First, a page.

Ranger Kathryn's Arches

July 10, 2013

Collision course with an anvil

Filed under: Uncategorized — Kathryn Colestock-Burke @ 6:03 pm
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A towering cumulonimbus cloud denotes atmospheric instability in western Nebraska.

A towering cumulonimbus cloud denotes atmospheric instability in western Nebraska.

You can see it coming for a hundred miles or so out there in Nebraska, freeway bearing northeast and quickly-mushrooming anvil cloud bearing southeast, aiming to meet in another hour right where you have a motel reservation. It’s hard to imagine anything could sneak up on anyone on the plains, where you can see forever because the corn doesn’t obstruct a single sight line. No surprises. Just enormous storm clouds that seem to stalk you, perhaps menacingly, but that’s anthropomorphizing, as anyone can tell you that storms just barrel in without stalking.

Bright, they are. Cumulonimbus (Cb) cloud tops are full of ice crystals reflecting the brilliant sunlight, tricking you into thinking it is a Safe Thing when its Latin derivation suggests otherwise: cumulus “heap,” nimbus “storm/rain.” One look at these monstrous upwellings of air and water vapor and you sense that its unsettled nature will likely bring precipitation.

Dangly clouds are not my favorite.

Dangly clouds are not my favorite.

Just to the north, the lowest layers seemed to be dragging heavily from the cloud bottom. Seeing no rotation, I didn’t get the sense of a tornado; it was nonetheless disconcerting. The cloud was dangling. Dangling clouds, to midwesterners, are often unsafe. These photos taken at 70 mph with my iPhone don’t do justice to the mysterious nature of  the pannus variety of cumulonimbus, but at least now Wiki has given me a name for it:

Fractus clouds (scuds) are small, ragged cloud fragments that are usually found under an ambient cloud base. They form or have broken off from a larger cloud, and are generally sheared by strong winds , giving them a jagged, shredded appearance. Fractus have irregular patterns, appearing much like torn pieces of cotton candy. They change constantly, often forming and dissipating rapidly. They do not have clearly defined bases.

Sunset illuminates a cloud-shred.

Sunset illuminates a cloud-shred.

Thirty minutes later, this towering giant was so electrically charged that I counted 28 flashes of strobe-like lightning in 60 seconds. It felt alive, some sci-fi monster rumbling in its innards, ions and updrafts and unstable air converging on North Platte just outside my motel room. I stood alone at the  west-facing window and trembled involuntarily, several hundred megawatts of electrical power staring me in the face; until it weakened, there would be no sleep.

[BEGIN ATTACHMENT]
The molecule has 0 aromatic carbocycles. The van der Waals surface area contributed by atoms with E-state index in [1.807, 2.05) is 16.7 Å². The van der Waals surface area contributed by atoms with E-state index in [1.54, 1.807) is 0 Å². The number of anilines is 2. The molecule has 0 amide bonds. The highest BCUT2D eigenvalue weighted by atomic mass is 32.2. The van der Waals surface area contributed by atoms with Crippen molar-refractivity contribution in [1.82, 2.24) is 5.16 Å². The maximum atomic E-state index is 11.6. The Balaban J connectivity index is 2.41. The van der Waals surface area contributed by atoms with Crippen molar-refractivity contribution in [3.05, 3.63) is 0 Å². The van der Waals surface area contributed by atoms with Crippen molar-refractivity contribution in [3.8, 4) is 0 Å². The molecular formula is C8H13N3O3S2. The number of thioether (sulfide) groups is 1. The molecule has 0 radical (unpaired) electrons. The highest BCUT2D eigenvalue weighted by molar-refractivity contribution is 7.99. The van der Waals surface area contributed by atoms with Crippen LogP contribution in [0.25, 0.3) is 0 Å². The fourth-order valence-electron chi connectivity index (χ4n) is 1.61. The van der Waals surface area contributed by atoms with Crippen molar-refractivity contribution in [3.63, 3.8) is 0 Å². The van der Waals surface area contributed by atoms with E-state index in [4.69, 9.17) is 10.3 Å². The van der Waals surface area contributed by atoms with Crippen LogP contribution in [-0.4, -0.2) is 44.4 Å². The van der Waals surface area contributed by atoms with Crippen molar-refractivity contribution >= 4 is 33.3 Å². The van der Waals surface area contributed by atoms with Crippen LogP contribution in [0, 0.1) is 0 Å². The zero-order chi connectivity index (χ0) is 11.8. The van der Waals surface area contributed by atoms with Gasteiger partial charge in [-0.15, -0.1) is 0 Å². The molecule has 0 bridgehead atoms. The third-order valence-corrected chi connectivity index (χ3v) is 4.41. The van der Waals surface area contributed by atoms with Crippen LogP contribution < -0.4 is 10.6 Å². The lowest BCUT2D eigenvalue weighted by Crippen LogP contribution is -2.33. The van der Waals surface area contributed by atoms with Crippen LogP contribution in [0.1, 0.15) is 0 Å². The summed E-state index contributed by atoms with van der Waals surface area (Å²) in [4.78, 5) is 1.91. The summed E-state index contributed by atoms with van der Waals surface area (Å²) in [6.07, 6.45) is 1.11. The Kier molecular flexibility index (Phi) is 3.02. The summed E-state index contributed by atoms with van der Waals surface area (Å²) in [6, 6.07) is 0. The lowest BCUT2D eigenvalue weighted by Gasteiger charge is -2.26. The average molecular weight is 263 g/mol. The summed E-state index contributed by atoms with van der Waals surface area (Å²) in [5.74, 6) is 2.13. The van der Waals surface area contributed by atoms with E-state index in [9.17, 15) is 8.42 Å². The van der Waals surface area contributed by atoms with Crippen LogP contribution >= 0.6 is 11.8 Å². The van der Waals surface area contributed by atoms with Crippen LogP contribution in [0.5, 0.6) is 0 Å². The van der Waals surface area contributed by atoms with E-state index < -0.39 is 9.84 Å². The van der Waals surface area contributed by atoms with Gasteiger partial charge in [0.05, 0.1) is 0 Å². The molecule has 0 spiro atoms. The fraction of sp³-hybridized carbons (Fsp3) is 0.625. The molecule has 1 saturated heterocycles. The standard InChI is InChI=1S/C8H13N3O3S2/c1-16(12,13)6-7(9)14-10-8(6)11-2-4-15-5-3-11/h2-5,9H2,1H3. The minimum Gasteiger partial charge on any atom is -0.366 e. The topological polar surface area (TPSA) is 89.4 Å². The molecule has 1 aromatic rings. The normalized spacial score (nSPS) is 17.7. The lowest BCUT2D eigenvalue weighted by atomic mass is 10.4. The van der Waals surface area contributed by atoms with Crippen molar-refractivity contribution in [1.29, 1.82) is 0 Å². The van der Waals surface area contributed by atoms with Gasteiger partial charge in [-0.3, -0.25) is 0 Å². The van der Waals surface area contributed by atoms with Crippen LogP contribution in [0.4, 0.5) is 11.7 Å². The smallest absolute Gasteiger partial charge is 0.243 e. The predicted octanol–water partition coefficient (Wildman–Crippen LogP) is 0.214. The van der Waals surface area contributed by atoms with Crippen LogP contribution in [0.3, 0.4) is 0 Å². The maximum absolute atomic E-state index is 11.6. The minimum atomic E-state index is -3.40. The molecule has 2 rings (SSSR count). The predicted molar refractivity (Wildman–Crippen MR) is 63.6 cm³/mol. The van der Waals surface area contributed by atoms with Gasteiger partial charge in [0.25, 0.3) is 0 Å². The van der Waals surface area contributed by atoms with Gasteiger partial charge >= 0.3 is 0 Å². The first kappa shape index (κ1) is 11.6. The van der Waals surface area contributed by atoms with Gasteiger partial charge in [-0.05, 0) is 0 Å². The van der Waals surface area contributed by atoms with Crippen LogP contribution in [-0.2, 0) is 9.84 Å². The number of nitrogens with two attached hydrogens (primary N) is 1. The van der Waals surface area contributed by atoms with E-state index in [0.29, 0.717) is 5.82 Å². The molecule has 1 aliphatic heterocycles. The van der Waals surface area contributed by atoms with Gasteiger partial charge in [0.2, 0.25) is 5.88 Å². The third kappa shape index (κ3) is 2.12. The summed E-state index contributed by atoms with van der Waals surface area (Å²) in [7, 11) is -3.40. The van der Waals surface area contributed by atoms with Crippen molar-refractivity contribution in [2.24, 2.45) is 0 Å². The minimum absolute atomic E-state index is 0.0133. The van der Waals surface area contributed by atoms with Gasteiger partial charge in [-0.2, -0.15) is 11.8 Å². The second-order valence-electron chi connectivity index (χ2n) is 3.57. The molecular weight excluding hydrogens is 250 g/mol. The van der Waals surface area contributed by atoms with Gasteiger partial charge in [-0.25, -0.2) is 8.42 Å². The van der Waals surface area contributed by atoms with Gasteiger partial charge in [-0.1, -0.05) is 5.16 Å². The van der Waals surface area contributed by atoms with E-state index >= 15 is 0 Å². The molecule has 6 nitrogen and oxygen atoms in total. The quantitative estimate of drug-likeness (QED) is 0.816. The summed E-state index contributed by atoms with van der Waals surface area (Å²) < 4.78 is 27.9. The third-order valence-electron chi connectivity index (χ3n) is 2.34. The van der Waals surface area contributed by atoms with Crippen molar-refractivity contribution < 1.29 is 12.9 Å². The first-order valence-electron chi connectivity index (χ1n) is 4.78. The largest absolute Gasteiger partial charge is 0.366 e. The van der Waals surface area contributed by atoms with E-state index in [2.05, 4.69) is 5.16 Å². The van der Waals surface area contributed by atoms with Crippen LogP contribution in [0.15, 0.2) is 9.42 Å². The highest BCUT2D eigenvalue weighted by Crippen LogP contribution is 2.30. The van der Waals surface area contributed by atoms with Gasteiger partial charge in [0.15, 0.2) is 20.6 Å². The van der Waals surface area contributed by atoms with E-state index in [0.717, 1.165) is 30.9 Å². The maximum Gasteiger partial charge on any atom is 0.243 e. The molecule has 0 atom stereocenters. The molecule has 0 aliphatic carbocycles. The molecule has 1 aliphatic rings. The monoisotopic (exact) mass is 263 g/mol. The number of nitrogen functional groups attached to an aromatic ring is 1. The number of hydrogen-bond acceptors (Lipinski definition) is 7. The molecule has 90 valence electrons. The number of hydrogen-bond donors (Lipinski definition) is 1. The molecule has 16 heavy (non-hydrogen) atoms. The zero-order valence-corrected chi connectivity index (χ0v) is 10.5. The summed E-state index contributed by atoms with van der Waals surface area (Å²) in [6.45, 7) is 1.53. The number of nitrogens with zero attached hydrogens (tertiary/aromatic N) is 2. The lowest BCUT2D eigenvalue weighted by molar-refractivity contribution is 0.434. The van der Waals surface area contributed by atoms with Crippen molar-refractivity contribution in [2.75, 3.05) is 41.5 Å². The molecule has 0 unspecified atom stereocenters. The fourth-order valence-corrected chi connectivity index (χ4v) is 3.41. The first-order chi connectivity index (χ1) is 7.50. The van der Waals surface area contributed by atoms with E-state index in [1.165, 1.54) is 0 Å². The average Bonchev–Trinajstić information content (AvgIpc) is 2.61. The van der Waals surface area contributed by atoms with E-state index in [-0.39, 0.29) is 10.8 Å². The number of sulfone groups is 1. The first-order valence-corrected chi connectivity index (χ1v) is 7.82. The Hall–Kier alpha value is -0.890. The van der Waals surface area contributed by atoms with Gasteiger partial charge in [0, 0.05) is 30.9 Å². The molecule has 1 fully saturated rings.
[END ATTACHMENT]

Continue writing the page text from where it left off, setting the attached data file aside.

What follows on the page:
1. My husband shot video of your excellent Geologic Symphony talk in June. You asked us for a copy, but we feared our audio had not recorded. The audio did work 🙂 and I burned your DVD tonight. So I intend to mail your DVD tomorrow.

    Comment by Roxie — July 10, 2013 @ 7:27 pm | Reply

    • This is wonderful news! There was a tense moment when your new camera was acting as if it might not have recorded. I am so glad you got your ‘souvenir recording’ and I truly appreciate your sending it my way. Watching it will help me become a better interpreter, Roxie. Thank you!

      Comment by Kathryn Burke — July 10, 2013 @ 9:38 pm | Reply

  2. Teachers teach – anytime, anywhere, anyhow.
    Nicely done.

    Comment by leroque — July 11, 2013 @ 7:28 am | Reply

  3. Wondered how the Rockies trip went after hearing about some flooding up there or other extreme weather? You might enjoy this post? http://huckberry.com/blog/posts/storm-troopers

    Comment by midsummerman — July 11, 2013 @ 10:40 am | Reply

    • Wonderful trip — am composing a few blog posts about it, which should come out in the next couple weeks. Flooding kept us away from Banff but all other parks and areas were great!

      Comment by Kathryn Colestock-Burke — July 11, 2013 @ 11:23 am | Reply

  4. I have included the pictures I took of you during your presentation as well.

    Comment by Roxie — July 11, 2013 @ 11:41 am | Reply

    • Thanks! I’m back in Minnesota for a few wks but will get them all when I return next month! You’re the best!

      Comment by Kathryn Colestock-Burke — July 11, 2013 @ 11:44 am | Reply

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